Score one for the Windsor community.
After Cancer Care Ontario (CCO) told the Windsor Regional Hospital that it had to transfer thoracic cancer surgeries to London or else, CCO found out the hard way that engaging the community is really important.
CCO backed down this week – the Windsor Regional Hospital being designated a Level 2 thoracic cancer surgery centre, the threatened withdrawal of $800,000 in cancer funding no longer on the table. “Thoracic,” incidentally, refers to the chest area.
Unclear at this point is whether an additional $633,000 that was clawed back from the Windsor Hotel Dieu Grace Hospital will also be restored. In the great Windsor hospital campus swap, those services have since been inherited by WRH.
Everybody played a role in fighting back – a lesson for hospital CEOs across Ontario who feel they have no alternative but to play along with the Ministry’s “transformation agenda.”
Windsor CEO David Musyj went public in his efforts to save the service. NDP MPP Taras Natyshak put up an on-line petition that thousands had signed on to. Even Liberal Cabinet Minister Teresa Piruzza played her role in presenting the community’s case to Health Minister Deb Matthews. Most of all the media are crediting the community for mobilizing so quickly around this issue. That includes a campaign by the Windsor Health Coalition to distribute 40,000 leaflets door-to-door.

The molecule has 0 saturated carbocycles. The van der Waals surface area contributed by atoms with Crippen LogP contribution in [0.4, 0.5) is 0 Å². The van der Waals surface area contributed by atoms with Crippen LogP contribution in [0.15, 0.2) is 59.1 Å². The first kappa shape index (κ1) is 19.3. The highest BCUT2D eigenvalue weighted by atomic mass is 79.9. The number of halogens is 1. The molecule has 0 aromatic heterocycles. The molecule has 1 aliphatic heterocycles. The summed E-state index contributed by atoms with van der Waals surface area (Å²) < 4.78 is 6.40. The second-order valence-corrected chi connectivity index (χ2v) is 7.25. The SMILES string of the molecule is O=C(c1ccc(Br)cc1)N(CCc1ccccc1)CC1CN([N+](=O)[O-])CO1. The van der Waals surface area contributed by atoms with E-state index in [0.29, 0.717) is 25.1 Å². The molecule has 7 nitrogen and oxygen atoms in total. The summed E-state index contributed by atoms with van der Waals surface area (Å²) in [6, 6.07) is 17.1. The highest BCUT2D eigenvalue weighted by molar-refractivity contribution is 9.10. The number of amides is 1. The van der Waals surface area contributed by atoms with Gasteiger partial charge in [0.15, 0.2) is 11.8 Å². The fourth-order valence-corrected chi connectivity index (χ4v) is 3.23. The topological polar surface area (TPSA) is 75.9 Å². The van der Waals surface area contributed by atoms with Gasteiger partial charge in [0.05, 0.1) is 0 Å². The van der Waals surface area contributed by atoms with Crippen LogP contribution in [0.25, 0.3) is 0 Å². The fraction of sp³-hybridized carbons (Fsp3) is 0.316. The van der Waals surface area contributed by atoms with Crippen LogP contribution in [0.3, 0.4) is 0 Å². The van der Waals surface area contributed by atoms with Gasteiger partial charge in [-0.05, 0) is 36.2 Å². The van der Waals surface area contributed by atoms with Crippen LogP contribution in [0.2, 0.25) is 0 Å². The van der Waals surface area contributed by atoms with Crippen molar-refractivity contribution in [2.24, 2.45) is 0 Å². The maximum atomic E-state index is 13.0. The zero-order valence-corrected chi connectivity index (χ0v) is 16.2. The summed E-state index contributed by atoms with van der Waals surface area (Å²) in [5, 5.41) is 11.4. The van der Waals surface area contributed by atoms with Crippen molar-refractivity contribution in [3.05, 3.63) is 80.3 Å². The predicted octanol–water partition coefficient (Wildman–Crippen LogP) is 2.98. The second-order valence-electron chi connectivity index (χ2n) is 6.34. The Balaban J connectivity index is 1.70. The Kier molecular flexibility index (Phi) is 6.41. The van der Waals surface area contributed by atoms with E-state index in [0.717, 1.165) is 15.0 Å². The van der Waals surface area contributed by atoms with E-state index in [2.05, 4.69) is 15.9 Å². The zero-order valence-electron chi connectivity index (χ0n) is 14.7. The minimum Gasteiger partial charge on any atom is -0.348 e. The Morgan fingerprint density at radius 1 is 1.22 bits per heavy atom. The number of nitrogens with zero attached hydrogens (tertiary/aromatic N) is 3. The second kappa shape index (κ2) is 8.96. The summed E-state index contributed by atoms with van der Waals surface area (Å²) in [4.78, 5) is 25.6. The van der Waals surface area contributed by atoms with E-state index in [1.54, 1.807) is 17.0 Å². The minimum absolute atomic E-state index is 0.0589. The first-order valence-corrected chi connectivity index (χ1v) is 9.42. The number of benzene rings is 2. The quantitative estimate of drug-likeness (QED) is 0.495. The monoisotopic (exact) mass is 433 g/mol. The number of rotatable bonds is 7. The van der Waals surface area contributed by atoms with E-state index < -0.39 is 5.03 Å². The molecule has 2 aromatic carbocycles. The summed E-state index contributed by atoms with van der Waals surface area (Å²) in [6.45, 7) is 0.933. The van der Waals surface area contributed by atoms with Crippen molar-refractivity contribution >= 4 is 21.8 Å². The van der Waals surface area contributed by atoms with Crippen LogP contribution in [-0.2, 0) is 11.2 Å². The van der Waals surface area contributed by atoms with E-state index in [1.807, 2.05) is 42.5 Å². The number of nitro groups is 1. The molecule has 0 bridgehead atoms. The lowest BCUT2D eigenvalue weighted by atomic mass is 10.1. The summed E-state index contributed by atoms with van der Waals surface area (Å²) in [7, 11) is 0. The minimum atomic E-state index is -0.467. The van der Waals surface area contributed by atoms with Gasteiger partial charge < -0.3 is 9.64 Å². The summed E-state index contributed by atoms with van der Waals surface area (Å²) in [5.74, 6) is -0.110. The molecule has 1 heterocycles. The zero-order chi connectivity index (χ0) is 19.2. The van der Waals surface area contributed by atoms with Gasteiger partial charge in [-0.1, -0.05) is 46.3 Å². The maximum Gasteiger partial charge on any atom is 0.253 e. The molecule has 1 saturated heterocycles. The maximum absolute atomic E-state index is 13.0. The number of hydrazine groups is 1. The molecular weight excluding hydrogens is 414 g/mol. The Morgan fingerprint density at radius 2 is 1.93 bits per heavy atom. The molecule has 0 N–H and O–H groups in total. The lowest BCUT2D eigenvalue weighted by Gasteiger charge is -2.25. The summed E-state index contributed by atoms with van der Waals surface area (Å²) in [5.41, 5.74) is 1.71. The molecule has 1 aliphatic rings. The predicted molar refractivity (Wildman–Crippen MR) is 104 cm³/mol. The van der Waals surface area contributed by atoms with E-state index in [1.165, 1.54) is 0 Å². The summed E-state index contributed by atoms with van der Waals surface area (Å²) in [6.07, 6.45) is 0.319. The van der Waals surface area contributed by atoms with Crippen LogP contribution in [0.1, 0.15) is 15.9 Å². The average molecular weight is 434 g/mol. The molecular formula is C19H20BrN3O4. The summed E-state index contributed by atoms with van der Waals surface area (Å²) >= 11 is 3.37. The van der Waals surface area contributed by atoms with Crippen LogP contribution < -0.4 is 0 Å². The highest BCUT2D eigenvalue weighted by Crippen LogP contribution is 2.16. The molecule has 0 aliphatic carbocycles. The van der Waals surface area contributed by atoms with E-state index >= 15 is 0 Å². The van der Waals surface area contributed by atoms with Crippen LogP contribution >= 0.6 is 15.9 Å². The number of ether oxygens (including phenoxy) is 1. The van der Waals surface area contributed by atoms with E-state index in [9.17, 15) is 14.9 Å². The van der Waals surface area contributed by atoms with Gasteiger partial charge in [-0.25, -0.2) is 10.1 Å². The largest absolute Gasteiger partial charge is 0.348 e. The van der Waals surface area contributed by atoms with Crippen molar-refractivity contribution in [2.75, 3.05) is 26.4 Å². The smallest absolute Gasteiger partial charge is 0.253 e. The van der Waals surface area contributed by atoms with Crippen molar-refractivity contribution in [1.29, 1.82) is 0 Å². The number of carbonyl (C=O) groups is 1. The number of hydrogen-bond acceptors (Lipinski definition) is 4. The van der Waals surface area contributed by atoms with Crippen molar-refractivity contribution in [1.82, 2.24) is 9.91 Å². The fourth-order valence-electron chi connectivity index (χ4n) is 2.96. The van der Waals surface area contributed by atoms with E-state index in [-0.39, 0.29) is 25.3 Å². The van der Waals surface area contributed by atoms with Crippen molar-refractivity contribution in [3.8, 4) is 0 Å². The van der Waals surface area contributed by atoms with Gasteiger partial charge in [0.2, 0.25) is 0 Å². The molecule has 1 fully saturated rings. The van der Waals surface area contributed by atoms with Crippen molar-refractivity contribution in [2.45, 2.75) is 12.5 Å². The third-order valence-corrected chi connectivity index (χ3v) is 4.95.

The case made by CCO to move the service to London was always a weak one. They claimed Windsor just did not have the volumes to do this work safely. They were wrong. WRH by volume does qualify by CCO’s own definition as a level 2 facility, a point Musyj made in his letter to Dr. Michael Sherar, CEO and President of CCO.
Arbitrarily, after having designated hospitals in Thunder Bay and Kingston as level 2 facilities, CCO decided to call it a day, leaving the entire Erie St. Clair LHIN without such a centre.
It rather makes you wonder how many of the other so-called “evidence-based” decisions communities have been forced to endure are as equally weak?
Former Health Minister George Smitherman liked the idea of communities being involved with local health planning. While the Local Health Integration Networks leave a lot to be desired in how they operate, Ontarians appear to have bought into the idea that yes, we really should have a say.
Now that the thoracic cancer surgeries have been saved, the Windsor community may want to give thought to the upcoming review of the legislation that governs the Local Health Integration Networks. Whereas the LHIN has the responsibility for local planning, including access to cancer services, it’s not clear what role they played — if any — in this unfolding drama. If they expect the LHINs to work on their behalf, the freshly mobilized Windsor community should be prepared to stick an oar in.